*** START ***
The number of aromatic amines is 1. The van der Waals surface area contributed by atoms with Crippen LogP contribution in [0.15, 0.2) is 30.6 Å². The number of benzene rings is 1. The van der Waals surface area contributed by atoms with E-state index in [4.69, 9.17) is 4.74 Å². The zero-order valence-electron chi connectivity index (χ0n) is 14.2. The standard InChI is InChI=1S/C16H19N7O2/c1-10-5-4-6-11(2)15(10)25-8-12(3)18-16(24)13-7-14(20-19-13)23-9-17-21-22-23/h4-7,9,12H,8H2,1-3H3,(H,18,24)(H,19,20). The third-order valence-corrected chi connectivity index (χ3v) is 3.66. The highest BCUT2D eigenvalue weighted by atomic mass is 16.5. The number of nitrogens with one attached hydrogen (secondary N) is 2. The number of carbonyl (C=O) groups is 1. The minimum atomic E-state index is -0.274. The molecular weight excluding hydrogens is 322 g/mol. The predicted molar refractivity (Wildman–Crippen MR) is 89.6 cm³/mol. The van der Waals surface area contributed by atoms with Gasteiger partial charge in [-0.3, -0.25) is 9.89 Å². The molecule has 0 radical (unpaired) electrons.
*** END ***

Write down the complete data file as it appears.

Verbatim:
The number of aromatic amines is 1. The van der Waals surface area contributed by atoms with Crippen LogP contribution in [0.15, 0.2) is 30.6 Å². The number of benzene rings is 1. The van der Waals surface area contributed by atoms with E-state index in [4.69, 9.17) is 4.74 Å². The zero-order valence-electron chi connectivity index (χ0n) is 14.2. The standard InChI is InChI=1S/C16H19N7O2/c1-10-5-4-6-11(2)15(10)25-8-12(3)18-16(24)13-7-14(20-19-13)23-9-17-21-22-23/h4-7,9,12H,8H2,1-3H3,(H,18,24)(H,19,20). The third-order valence-corrected chi connectivity index (χ3v) is 3.66. The highest BCUT2D eigenvalue weighted by atomic mass is 16.5. The number of nitrogens with one attached hydrogen (secondary N) is 2. The number of carbonyl (C=O) groups is 1. The minimum atomic E-state index is -0.274. The molecular weight excluding hydrogens is 322 g/mol. The predicted molar refractivity (Wildman–Crippen MR) is 89.6 cm³/mol. The van der Waals surface area contributed by atoms with Gasteiger partial charge in [-0.3, -0.25) is 9.89 Å². The molecule has 0 radical (unpaired) electrons.